His remains were found in the woods roughly 20 miles away outside of Taylorsville, Miss., on Nov. 2, after he had been missing for about a month.
The Smith County, Miss., Sheriff’s Office said the next day that it had “no reason to believe foul play was involved” in Carter’s killing and that the investigation is ongoing.
Carter’s family and civil rights attorney Ben Crump criticized authorities Monday over the investigation in what Crump said appears to be a hate crime. Crump noted Carter’s autopsy, completed Feb. 2, found that his head was severed from his body and other body parts were in different locations.
He called Carter’s death “a nefarious act, an evil act” and urged the Justice Department to take over the investigation as a civil rights case.
“Somebody murdered Rasheem Carter, and we cannot let them get away with this,” Crump said at a news conference. “There is nothing natural about this. It screams out for justice. What we have is a Mississippi lynching.”
Smith County Sheriff Joel Houston did not immediately respond to a request for comment early Tuesday. Houston, whose department has overseen the investigation into Carter’s death, told the Vicksburg Daily in November that Carter did not indicate to authorities that he was in danger when he arrived at the Taylorsville Police Department after he called his mother, the news outlet said.
“To [authorities], he never seemed to be in any distress or anything and he never mentioned anything about being in immediate danger,” Houston said, according to the Vicksburg Daily.
Mississippi Bureau of Investigation spokesperson Bailey Martin told The Washington Post that the agency is assisting in the case but that she could not comment further on the investigation. An FBI spokesperson did not immediately respond to a request for comment. An agency spokesperson told NBC News that the agency is not involved in the case.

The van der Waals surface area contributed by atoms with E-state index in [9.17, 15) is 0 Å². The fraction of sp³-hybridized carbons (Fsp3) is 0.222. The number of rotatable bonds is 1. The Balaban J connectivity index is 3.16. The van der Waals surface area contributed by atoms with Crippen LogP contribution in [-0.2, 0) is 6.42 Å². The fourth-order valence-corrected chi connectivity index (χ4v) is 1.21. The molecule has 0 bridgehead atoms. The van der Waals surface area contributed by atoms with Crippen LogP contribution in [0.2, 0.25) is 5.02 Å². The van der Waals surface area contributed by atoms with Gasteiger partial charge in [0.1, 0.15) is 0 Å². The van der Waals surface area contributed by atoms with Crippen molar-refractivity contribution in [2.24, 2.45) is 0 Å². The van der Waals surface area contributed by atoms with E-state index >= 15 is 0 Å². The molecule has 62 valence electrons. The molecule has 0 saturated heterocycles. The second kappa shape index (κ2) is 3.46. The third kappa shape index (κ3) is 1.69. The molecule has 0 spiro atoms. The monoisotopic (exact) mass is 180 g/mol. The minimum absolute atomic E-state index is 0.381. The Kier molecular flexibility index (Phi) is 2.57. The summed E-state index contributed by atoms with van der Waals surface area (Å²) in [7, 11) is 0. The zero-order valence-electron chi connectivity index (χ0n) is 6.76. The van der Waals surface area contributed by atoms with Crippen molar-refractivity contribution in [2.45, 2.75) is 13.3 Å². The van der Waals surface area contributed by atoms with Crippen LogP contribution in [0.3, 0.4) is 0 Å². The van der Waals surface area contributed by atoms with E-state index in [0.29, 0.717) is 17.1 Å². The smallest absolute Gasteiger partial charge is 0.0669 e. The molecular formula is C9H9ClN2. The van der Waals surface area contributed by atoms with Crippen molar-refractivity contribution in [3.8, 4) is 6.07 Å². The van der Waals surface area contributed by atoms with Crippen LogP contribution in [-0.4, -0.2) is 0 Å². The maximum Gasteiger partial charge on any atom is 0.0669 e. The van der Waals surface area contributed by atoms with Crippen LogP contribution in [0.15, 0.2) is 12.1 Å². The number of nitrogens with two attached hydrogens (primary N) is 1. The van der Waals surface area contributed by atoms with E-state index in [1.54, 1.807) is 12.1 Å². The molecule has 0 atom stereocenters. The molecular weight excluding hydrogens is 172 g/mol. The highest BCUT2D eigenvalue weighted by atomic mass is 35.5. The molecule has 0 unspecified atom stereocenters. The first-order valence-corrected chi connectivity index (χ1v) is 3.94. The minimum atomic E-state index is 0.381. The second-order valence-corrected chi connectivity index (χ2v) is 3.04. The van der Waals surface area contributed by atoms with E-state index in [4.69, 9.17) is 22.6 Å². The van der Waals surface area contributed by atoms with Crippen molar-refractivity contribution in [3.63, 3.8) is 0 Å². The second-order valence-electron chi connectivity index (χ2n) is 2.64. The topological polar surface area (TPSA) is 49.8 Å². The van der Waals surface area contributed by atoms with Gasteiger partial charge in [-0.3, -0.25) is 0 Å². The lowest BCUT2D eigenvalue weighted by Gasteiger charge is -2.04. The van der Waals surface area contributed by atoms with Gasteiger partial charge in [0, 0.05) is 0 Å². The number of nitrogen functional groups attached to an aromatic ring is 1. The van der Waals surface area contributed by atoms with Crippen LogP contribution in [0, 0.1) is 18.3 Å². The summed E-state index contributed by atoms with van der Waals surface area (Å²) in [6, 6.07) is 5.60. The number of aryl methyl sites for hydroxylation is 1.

Carlos Moore, an attorney representing Carter’s family, told The Post that the Justice Department’s Civil Rights Division confirmed to him that the case is now on its radar.
“This is the most heinous crime in Mississippi in my lifetime,” Moore said.
While it remains unclear whether Carter’s death was a hate crime, his killing has opened old wounds regarding racially-motivated deaths in Mississippi. From 1877 to 1950, more than 4,000 Black men, women and children were lynched in cities and towns across the country, according to the Equal Justice Initiative, a human rights organization based in Montgomery, Ala. During that period, Mississippi recorded 581, the highest number of lynchings recorded by a state.
Between 2000 and August 2021, there were at least eight suspected lynchings of Black men and teenagers in Mississippi, The Post reported.
A native of Fayette, Miss., Carter was working a short-term contracting gig as a welder almost 100 miles away in Taylorsville to save money to reopen his seafood restaurant that had closed during the pandemic, his family said Monday. The seafood restaurant was named after Cali, his 7-year-old daughter, according to the family. But his work there did not last long after he got into an argument with the business owner at the site and fled in his fear of his life, his mother told reporters.